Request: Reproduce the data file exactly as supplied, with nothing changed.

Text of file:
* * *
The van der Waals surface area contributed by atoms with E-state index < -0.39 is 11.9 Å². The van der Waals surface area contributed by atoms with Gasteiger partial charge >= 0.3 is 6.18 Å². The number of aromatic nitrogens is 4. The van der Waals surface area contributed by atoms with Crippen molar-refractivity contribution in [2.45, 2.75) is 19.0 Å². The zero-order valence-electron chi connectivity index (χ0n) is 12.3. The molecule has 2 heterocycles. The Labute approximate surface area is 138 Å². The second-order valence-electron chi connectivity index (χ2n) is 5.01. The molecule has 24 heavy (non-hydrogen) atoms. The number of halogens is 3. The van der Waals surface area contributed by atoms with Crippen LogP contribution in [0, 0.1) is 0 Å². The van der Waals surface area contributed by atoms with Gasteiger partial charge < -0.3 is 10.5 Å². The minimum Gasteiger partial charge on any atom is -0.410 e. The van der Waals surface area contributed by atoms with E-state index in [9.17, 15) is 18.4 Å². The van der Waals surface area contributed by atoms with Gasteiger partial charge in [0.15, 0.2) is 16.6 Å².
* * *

The van der Waals surface area contributed by atoms with E-state index < -0.39 is 11.9 Å². The van der Waals surface area contributed by atoms with Gasteiger partial charge >= 0.3 is 6.18 Å². The number of aromatic nitrogens is 4. The van der Waals surface area contributed by atoms with Crippen molar-refractivity contribution in [2.45, 2.75) is 19.0 Å². The zero-order valence-electron chi connectivity index (χ0n) is 12.3. The molecule has 2 heterocycles. The Labute approximate surface area is 138 Å². The second-order valence-electron chi connectivity index (χ2n) is 5.01. The molecule has 24 heavy (non-hydrogen) atoms. The number of halogens is 3. The van der Waals surface area contributed by atoms with Crippen LogP contribution in [0, 0.1) is 0 Å². The van der Waals surface area contributed by atoms with Gasteiger partial charge < -0.3 is 10.5 Å². The minimum Gasteiger partial charge on any atom is -0.410 e. The van der Waals surface area contributed by atoms with E-state index in [9.17, 15) is 18.4 Å². The van der Waals surface area contributed by atoms with Gasteiger partial charge in [0.15, 0.2) is 16.6 Å².